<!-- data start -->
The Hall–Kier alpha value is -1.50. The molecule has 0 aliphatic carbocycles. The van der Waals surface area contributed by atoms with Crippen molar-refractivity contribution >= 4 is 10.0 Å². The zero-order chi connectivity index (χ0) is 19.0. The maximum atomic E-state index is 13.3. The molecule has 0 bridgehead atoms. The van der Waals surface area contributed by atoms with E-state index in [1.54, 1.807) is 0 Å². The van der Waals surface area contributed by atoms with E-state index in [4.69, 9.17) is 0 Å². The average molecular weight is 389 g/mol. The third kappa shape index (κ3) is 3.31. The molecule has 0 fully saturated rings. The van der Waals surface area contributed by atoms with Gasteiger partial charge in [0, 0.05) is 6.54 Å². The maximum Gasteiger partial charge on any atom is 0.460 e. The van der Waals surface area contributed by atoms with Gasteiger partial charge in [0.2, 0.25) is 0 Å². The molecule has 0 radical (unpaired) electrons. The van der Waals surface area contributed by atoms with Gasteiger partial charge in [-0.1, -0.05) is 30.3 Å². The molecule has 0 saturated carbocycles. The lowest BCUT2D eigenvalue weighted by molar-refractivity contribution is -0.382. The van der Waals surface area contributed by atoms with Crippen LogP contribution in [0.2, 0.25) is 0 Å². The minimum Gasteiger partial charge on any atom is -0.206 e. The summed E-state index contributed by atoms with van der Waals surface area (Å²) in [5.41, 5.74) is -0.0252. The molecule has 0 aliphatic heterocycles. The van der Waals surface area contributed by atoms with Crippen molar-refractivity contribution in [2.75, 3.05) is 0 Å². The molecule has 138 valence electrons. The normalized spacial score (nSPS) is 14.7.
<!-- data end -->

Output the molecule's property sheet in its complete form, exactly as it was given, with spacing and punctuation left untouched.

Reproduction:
The Hall–Kier alpha value is -1.50. The molecule has 0 aliphatic carbocycles. The van der Waals surface area contributed by atoms with Crippen molar-refractivity contribution >= 4 is 10.0 Å². The zero-order chi connectivity index (χ0) is 19.0. The maximum atomic E-state index is 13.3. The molecule has 0 bridgehead atoms. The van der Waals surface area contributed by atoms with E-state index in [1.54, 1.807) is 0 Å². The van der Waals surface area contributed by atoms with E-state index in [4.69, 9.17) is 0 Å². The average molecular weight is 389 g/mol. The third kappa shape index (κ3) is 3.31. The molecule has 0 fully saturated rings. The van der Waals surface area contributed by atoms with Gasteiger partial charge in [0, 0.05) is 6.54 Å². The maximum Gasteiger partial charge on any atom is 0.460 e. The van der Waals surface area contributed by atoms with Gasteiger partial charge in [0.2, 0.25) is 0 Å². The molecule has 0 radical (unpaired) electrons. The van der Waals surface area contributed by atoms with Gasteiger partial charge in [-0.1, -0.05) is 30.3 Å². The molecule has 0 saturated carbocycles. The lowest BCUT2D eigenvalue weighted by molar-refractivity contribution is -0.382. The van der Waals surface area contributed by atoms with Crippen LogP contribution in [0.2, 0.25) is 0 Å². The minimum Gasteiger partial charge on any atom is -0.206 e. The summed E-state index contributed by atoms with van der Waals surface area (Å²) in [5.41, 5.74) is -0.0252. The molecule has 0 aliphatic heterocycles. The van der Waals surface area contributed by atoms with Crippen molar-refractivity contribution in [2.75, 3.05) is 0 Å². The molecule has 138 valence electrons. The normalized spacial score (nSPS) is 14.7.